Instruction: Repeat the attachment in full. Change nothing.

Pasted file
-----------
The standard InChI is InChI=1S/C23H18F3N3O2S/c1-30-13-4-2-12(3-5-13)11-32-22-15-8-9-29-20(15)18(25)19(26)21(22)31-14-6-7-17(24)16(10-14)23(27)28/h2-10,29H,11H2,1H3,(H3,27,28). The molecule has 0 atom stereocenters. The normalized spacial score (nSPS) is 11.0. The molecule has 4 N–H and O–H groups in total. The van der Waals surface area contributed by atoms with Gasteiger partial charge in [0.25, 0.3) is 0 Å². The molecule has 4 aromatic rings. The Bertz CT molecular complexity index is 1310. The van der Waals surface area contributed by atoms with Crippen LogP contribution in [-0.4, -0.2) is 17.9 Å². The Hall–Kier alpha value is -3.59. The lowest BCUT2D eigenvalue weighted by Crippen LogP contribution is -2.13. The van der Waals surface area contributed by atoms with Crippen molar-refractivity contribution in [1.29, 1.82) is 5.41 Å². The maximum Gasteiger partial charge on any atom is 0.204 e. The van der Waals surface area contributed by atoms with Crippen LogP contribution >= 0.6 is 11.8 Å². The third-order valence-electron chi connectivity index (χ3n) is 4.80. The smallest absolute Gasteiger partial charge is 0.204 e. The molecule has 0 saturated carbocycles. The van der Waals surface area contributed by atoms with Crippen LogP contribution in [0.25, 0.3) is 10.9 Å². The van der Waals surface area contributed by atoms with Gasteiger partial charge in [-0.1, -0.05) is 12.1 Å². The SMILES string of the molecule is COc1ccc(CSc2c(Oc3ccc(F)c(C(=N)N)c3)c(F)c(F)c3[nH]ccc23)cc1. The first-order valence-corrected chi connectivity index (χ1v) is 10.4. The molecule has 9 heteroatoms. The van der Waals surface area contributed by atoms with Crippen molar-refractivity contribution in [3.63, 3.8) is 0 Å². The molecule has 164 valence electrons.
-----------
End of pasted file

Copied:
The standard InChI is InChI=1S/C23H18F3N3O2S/c1-30-13-4-2-12(3-5-13)11-32-22-15-8-9-29-20(15)18(25)19(26)21(22)31-14-6-7-17(24)16(10-14)23(27)28/h2-10,29H,11H2,1H3,(H3,27,28). The molecule has 0 atom stereocenters. The normalized spacial score (nSPS) is 11.0. The molecule has 4 N–H and O–H groups in total. The van der Waals surface area contributed by atoms with Gasteiger partial charge in [0.25, 0.3) is 0 Å². The molecule has 4 aromatic rings. The Bertz CT molecular complexity index is 1310. The van der Waals surface area contributed by atoms with Crippen LogP contribution in [-0.4, -0.2) is 17.9 Å². The Hall–Kier alpha value is -3.59. The lowest BCUT2D eigenvalue weighted by Crippen LogP contribution is -2.13. The van der Waals surface area contributed by atoms with Crippen molar-refractivity contribution in [1.29, 1.82) is 5.41 Å². The maximum Gasteiger partial charge on any atom is 0.204 e. The van der Waals surface area contributed by atoms with Crippen LogP contribution >= 0.6 is 11.8 Å². The third-order valence-electron chi connectivity index (χ3n) is 4.80. The smallest absolute Gasteiger partial charge is 0.204 e. The molecule has 0 saturated carbocycles. The van der Waals surface area contributed by atoms with Crippen LogP contribution in [0.25, 0.3) is 10.9 Å². The van der Waals surface area contributed by atoms with Gasteiger partial charge in [-0.1, -0.05) is 12.1 Å². The SMILES string of the molecule is COc1ccc(CSc2c(Oc3ccc(F)c(C(=N)N)c3)c(F)c(F)c3[nH]ccc23)cc1. The first-order valence-corrected chi connectivity index (χ1v) is 10.4. The molecule has 9 heteroatoms. The van der Waals surface area contributed by atoms with Crippen molar-refractivity contribution in [3.63, 3.8) is 0 Å². The molecule has 164 valence electrons.